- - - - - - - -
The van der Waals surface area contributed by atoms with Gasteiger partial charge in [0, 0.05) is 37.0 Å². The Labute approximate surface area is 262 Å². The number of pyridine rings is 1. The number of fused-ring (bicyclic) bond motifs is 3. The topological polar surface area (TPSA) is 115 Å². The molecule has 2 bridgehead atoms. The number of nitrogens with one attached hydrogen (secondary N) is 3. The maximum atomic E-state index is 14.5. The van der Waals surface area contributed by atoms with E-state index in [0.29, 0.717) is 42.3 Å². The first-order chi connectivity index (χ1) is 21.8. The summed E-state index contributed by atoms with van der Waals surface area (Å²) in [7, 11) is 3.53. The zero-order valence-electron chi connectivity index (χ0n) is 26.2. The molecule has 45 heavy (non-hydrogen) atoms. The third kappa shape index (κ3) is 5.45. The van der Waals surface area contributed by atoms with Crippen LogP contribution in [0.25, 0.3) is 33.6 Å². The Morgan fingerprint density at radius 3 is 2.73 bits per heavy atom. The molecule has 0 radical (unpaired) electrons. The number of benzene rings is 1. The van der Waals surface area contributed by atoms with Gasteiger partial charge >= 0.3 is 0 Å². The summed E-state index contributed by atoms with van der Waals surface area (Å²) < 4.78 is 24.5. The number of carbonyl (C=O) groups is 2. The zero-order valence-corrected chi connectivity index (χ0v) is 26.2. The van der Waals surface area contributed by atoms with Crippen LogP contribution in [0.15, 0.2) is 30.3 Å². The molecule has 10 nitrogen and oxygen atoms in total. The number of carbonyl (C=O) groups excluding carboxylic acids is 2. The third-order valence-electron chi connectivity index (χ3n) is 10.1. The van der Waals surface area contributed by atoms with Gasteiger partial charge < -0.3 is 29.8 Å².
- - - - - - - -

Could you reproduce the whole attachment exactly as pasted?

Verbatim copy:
The van der Waals surface area contributed by atoms with Gasteiger partial charge in [0, 0.05) is 37.0 Å². The Labute approximate surface area is 262 Å². The number of pyridine rings is 1. The number of fused-ring (bicyclic) bond motifs is 3. The topological polar surface area (TPSA) is 115 Å². The molecule has 2 bridgehead atoms. The number of nitrogens with one attached hydrogen (secondary N) is 3. The maximum atomic E-state index is 14.5. The van der Waals surface area contributed by atoms with E-state index in [0.29, 0.717) is 42.3 Å². The first-order chi connectivity index (χ1) is 21.8. The summed E-state index contributed by atoms with van der Waals surface area (Å²) in [7, 11) is 3.53. The zero-order valence-electron chi connectivity index (χ0n) is 26.2. The molecule has 45 heavy (non-hydrogen) atoms. The third kappa shape index (κ3) is 5.45. The van der Waals surface area contributed by atoms with Crippen LogP contribution in [0.25, 0.3) is 33.6 Å². The Morgan fingerprint density at radius 3 is 2.73 bits per heavy atom. The molecule has 0 radical (unpaired) electrons. The number of benzene rings is 1. The van der Waals surface area contributed by atoms with Gasteiger partial charge >= 0.3 is 0 Å². The summed E-state index contributed by atoms with van der Waals surface area (Å²) < 4.78 is 24.5. The number of carbonyl (C=O) groups is 2. The zero-order valence-corrected chi connectivity index (χ0v) is 26.2. The van der Waals surface area contributed by atoms with Crippen LogP contribution in [0.15, 0.2) is 30.3 Å². The molecule has 10 nitrogen and oxygen atoms in total. The number of carbonyl (C=O) groups excluding carboxylic acids is 2. The third-order valence-electron chi connectivity index (χ3n) is 10.1. The van der Waals surface area contributed by atoms with Gasteiger partial charge < -0.3 is 29.8 Å².